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Letters to the Editor

Reader weighs in on discipline, professor’s proposal

Two items in the latest Bar Journal leave me obliged to comment. I am on inactive status with the California bar, having practiced in San Mateo County for 40 years before retiring. During that period I worked in and out of courtrooms in a variety cases, dealt with countless numbers of attorneys, and also served the bar as a referee and presiding referee in the State Bar court system. Looking over the latest list of lawyers disciplined by periods of suspension measured only in days or months, I am amazed by the lenient treatment given to so many offenders; their violations appear numerous and in many cases not just violations of trust but criminal in nature, for example, trust account theft of large sums, lying, client abandonment, disobedience to court orders, refusal to return unearned fees or even to communicate with clients. I wonder, will a review of disciplinary standards produce longer suspension periods or, possibly, more disbarments? The cases, it seems to me, call for that.

The other item is the letter of Mr. Thompson concerning a previous article about Professor Gillian Hadfield, a person whose list of accomplishments, degrees, committee memberships, teaching posts, international connections and publications is possibly the longest of anyone in the world. She proposed that attorneys need to start charging only $40 per hour in order to supply needed legal services to the poor. I agree completely with Mr. Thompson's assessment of her proposal as ridiculous, even stupid. Looking through Ms. Hadfield's bio, I see that in 1987 she worked as a summer intern in a law office; however, even without more experience working in a law office, representing clients in court proceedings, or assisting them with documents, it is remarkable to suggest that there might be enough, or any, lawyers able to effectively represent anyone at her suggested hourly rate. Office staff makes that much or more per hour, leaving the attorney with nothing but the remaining overhead expenses. And who is to pay costs of litigation such as filing fees and cost of travel and investigation? Can a person so accomplished be so out of touch? Apparently, yes.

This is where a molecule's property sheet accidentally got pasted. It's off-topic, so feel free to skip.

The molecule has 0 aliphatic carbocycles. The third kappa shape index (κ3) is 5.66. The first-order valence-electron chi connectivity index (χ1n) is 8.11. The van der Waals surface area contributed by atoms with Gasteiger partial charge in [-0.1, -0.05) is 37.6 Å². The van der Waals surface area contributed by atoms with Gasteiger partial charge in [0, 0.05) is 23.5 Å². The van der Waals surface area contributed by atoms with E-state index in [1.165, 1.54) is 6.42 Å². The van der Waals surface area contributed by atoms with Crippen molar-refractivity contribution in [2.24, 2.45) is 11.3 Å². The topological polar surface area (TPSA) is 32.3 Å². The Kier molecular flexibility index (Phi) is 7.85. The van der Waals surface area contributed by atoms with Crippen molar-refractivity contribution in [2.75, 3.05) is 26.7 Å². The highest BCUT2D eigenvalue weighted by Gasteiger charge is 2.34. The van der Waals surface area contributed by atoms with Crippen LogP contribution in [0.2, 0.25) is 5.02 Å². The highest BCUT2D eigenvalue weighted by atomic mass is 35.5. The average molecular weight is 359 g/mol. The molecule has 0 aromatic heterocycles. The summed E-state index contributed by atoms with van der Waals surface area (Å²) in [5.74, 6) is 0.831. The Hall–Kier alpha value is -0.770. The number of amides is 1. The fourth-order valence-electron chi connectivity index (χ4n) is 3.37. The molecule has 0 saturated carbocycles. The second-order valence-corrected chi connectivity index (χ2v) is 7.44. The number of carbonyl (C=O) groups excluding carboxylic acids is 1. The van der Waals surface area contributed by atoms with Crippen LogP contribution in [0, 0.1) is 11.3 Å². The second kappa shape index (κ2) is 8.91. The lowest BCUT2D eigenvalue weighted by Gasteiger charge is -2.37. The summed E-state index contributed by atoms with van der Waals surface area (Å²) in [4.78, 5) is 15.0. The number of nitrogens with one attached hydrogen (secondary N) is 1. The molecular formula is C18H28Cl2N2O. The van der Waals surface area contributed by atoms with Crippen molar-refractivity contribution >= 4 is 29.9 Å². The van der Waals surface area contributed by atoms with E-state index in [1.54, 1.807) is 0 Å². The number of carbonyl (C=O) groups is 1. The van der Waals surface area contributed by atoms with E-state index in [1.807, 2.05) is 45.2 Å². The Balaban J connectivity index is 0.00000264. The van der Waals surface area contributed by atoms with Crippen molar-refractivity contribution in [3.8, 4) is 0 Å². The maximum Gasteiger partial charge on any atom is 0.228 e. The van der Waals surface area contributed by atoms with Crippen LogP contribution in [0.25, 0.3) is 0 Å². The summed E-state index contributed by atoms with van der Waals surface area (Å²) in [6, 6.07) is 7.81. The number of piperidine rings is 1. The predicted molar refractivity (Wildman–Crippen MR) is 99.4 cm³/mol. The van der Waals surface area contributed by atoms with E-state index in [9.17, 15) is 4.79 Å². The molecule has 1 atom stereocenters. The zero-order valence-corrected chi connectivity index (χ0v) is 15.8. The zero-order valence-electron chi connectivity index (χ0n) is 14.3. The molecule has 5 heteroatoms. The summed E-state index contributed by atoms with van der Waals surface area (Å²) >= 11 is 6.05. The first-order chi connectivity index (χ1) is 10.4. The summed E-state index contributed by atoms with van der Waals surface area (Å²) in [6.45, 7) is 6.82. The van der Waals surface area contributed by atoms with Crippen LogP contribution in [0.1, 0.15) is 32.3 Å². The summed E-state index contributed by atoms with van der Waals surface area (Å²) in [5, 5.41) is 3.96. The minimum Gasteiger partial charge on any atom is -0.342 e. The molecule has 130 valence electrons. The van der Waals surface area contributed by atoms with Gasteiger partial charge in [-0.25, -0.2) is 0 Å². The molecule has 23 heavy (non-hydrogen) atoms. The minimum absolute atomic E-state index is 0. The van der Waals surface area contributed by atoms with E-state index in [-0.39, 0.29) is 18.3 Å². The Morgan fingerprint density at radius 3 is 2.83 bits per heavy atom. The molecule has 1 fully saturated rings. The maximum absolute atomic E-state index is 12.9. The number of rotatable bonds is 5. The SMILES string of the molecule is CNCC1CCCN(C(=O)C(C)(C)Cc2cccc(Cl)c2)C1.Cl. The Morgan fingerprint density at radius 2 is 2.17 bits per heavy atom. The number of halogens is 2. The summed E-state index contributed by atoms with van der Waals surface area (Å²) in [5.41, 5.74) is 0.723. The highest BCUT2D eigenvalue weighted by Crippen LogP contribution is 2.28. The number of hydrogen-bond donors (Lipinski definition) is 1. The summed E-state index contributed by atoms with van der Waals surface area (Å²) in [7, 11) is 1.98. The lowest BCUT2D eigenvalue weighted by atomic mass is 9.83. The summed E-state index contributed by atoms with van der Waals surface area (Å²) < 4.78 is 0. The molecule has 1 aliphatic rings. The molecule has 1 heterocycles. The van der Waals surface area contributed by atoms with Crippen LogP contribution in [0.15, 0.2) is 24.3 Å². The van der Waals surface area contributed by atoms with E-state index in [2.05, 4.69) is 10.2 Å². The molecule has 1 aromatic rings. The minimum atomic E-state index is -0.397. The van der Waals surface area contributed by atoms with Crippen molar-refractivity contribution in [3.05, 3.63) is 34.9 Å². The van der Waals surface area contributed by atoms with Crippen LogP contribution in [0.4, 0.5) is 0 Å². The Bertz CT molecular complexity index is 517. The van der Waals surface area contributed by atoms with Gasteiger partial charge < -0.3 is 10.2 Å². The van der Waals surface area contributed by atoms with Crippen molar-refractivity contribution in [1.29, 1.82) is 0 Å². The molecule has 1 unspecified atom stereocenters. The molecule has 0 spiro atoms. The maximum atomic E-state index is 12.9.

Parker Kelly
Whitefish, Mont.